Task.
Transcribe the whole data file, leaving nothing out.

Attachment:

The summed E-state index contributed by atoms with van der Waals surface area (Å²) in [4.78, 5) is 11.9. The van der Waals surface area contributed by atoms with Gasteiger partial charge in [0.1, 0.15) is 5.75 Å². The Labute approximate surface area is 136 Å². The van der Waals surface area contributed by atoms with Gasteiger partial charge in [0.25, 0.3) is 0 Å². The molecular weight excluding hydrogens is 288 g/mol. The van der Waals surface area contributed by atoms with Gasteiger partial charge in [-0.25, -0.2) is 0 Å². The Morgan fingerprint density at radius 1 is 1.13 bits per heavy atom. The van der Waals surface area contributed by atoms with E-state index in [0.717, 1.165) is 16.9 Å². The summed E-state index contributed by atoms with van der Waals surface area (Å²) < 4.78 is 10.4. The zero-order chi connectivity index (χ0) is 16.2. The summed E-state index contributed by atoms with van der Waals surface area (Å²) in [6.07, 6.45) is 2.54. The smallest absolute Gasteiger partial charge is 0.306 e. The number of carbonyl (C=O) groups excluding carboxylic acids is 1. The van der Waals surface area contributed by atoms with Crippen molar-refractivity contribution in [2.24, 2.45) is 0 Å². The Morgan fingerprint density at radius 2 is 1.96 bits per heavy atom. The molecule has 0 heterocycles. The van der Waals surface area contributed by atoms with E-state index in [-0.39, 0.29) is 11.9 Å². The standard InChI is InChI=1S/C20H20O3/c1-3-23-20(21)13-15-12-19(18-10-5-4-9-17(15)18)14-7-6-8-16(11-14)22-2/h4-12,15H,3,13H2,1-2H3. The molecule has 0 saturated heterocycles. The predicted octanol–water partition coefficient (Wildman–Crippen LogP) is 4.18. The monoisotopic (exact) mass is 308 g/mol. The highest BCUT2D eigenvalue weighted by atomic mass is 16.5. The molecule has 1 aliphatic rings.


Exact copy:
The summed E-state index contributed by atoms with van der Waals surface area (Å²) in [4.78, 5) is 11.9. The van der Waals surface area contributed by atoms with Gasteiger partial charge in [0.1, 0.15) is 5.75 Å². The Labute approximate surface area is 136 Å². The van der Waals surface area contributed by atoms with Gasteiger partial charge in [0.25, 0.3) is 0 Å². The molecular weight excluding hydrogens is 288 g/mol. The van der Waals surface area contributed by atoms with Gasteiger partial charge in [-0.25, -0.2) is 0 Å². The Morgan fingerprint density at radius 1 is 1.13 bits per heavy atom. The van der Waals surface area contributed by atoms with E-state index in [0.717, 1.165) is 16.9 Å². The summed E-state index contributed by atoms with van der Waals surface area (Å²) < 4.78 is 10.4. The zero-order chi connectivity index (χ0) is 16.2. The summed E-state index contributed by atoms with van der Waals surface area (Å²) in [6.07, 6.45) is 2.54. The smallest absolute Gasteiger partial charge is 0.306 e. The number of carbonyl (C=O) groups excluding carboxylic acids is 1. The van der Waals surface area contributed by atoms with Crippen molar-refractivity contribution in [2.24, 2.45) is 0 Å². The Morgan fingerprint density at radius 2 is 1.96 bits per heavy atom. The molecule has 0 heterocycles. The van der Waals surface area contributed by atoms with E-state index in [-0.39, 0.29) is 11.9 Å². The standard InChI is InChI=1S/C20H20O3/c1-3-23-20(21)13-15-12-19(18-10-5-4-9-17(15)18)14-7-6-8-16(11-14)22-2/h4-12,15H,3,13H2,1-2H3. The molecule has 0 saturated heterocycles. The predicted octanol–water partition coefficient (Wildman–Crippen LogP) is 4.18. The monoisotopic (exact) mass is 308 g/mol. The highest BCUT2D eigenvalue weighted by atomic mass is 16.5. The molecule has 1 aliphatic rings.